Demonic Interaction at the University of New Hampshire

John C. Rankin

In October, 1989, I participated in a debate over abortion at the University of New Hampshire (UNH), with three advocates on both sides, and a packed auditorium of some 400 people.

After the debate, off to the side of the podium area, I sought out a Methodist minister who represented the Religious Coalition for Abortion Rights (RCAR) – to follow-up with him on certain of the points we had debated. I had several students from Gordon-Conwell Theological Seminary with me, who among about a dozen people nearby, formed into a circle of discussion. Many students were still milling around or in the process of leaving, so there was a substantial din of background noise in the auditorium.

As I was speaking with the Methodist minister, I was interrupted by a woman who came in and stood to my left. She was an avowed pagan feminist who had questioned me from the floor during the debate format itself, and the question had led to her public embarrassment because she had misunderstood something I had said, that which the rest of the audience clearly understood. Now she was loaded for bear.

In her intensity to try again to discredit me, she interrupted the conversation and told me, “Stop trying to force your religion on me.” I was momentarily incredulous, for the power of informed choice had been the cornerstone of my comments that evening. At that moment I was unprepared for such vehemence, so I merely responded at the ethical and intellectual level and said, “I am not forcing religion on anyone, only seeking to persuade people openly and honestly.”

She gazed intently in response and declared, “Well, you know, my god is not your god!” At this point I gained the first glimmer that something other than intellectual or political debate was in view. A real spiritual chill, a temperature change, had been brought into the air, but before I had time to process what it meant. And without the time to process it, and being caught off guard, I sought to inject a little humor with understatement. I replied, “That’s obvious.” Then I continued, “Nonetheless, we both have freedom in a democratic society to try and persuade one another. You are free to try and persuade me, and I am free to try and persuade you.”

Then, like an uncontrollable volcano rising from within her soul, she exclaimed, “Well, I don’t believe in democracy!” In a normal discourse, I would have followed up and asked if she were a Marxist, and I would have pressed her to see if she embraces any form of informed choice.

But this was not a normal discourse. For as she spoke these words, a literal wind was released from her person, and it caused me and the other dozen or so people in the discussion circle to fall backward one or two feet, including the pagan woman herself. The Methodist minister looked at her with surprised disgust, turned away and left, and most everyone else also immediately turned away and left, in somewhat of a daze, thus ending the conversation. I did not know what to make of it, and as I drove back to Massachusetts that evening, I thought about little else.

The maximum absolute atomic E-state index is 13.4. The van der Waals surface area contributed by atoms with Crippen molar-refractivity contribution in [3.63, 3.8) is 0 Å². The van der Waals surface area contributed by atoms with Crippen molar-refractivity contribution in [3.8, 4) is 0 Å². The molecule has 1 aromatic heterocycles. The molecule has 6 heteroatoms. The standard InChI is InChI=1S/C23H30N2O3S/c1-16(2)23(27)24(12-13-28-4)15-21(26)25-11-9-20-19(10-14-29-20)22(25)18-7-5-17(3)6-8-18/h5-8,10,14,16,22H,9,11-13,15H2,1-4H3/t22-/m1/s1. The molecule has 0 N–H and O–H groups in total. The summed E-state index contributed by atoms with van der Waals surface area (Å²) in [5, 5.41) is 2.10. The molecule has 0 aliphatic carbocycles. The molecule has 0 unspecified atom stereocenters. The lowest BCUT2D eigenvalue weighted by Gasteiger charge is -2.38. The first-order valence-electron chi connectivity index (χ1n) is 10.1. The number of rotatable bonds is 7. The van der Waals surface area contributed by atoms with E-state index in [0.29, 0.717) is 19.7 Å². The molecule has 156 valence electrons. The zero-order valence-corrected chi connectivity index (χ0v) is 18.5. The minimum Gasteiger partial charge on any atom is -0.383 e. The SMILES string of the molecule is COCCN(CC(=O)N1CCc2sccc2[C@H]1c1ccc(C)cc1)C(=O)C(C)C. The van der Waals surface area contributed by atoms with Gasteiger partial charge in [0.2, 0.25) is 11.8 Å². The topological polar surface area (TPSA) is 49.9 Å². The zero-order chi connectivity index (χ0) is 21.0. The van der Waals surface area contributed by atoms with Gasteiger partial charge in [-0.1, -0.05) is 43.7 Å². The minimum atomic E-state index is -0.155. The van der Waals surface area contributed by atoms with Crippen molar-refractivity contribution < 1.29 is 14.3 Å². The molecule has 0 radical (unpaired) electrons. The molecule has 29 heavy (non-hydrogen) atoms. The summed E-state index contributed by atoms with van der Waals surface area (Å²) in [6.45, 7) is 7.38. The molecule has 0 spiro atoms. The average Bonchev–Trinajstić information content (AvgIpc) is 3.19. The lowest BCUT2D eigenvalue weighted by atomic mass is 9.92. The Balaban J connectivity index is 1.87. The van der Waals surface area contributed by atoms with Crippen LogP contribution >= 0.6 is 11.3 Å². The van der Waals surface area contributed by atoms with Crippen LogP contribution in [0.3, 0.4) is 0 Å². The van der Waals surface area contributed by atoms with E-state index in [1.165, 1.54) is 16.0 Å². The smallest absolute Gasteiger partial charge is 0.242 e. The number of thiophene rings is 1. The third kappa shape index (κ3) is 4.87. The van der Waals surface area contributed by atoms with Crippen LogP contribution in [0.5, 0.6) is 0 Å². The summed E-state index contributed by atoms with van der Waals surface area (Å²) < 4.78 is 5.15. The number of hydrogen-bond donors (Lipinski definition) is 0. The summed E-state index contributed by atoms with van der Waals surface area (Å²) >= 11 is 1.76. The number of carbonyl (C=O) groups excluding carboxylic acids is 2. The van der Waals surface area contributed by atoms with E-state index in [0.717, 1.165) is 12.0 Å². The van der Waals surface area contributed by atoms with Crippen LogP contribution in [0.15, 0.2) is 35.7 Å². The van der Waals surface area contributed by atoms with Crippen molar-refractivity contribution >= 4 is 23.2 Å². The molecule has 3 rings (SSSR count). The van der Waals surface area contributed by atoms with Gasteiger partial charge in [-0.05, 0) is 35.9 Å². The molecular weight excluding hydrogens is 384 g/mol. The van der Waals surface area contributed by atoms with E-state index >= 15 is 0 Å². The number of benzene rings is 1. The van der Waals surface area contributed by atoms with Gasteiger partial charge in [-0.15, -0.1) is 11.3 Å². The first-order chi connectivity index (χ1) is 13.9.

The next day, I called the several seminary students who were there with me, to gauge their discernment. They each noted the same phenomenon, of a wind being released from the woman’s person and driving us back. One student, now a Ph.D. in New Testament, said that his momentary judgment was that he had thrown his hands into the air, and fell back in a kind of automatic gesture of disbelief at her comment. But then he realized that those with him were also falling back simultaneously, and he knew he had not stepped back but was thrust back. He also noted that as soon as the words and wind came out of her, it were as though it came out against her will, and that there was “something” in her trying to take the words back and mute the reality of the wind.

It were as though an indiscreet manifestation had been made by a demon in reaction to the Gospel, and in a manifestation it would rather have not made so publicly. I believe this public display showed the true nature of the contest for the bystanders, discredited the abortion-rights argument, and thus served the reality of Satan’s household being divided. The Methodist minister and others on the abortion-rights side of the issue wanted to distance themselves from her and this manifestation, as they turned away in disgust.

A demon had been squirming within her all night, at the proclamation of the Gospel in the context of the abortion debate, in hatred of the biblical power of informed choice, in hatred of a level playing field for all ideas to be heard equally. Suddenly I grasped how powerful the Word of God is in the face of the devil, both ethically and at the phenomenological level. At UNH, I stepped on the tail of a demon, and then became markedly awakened to this reality.

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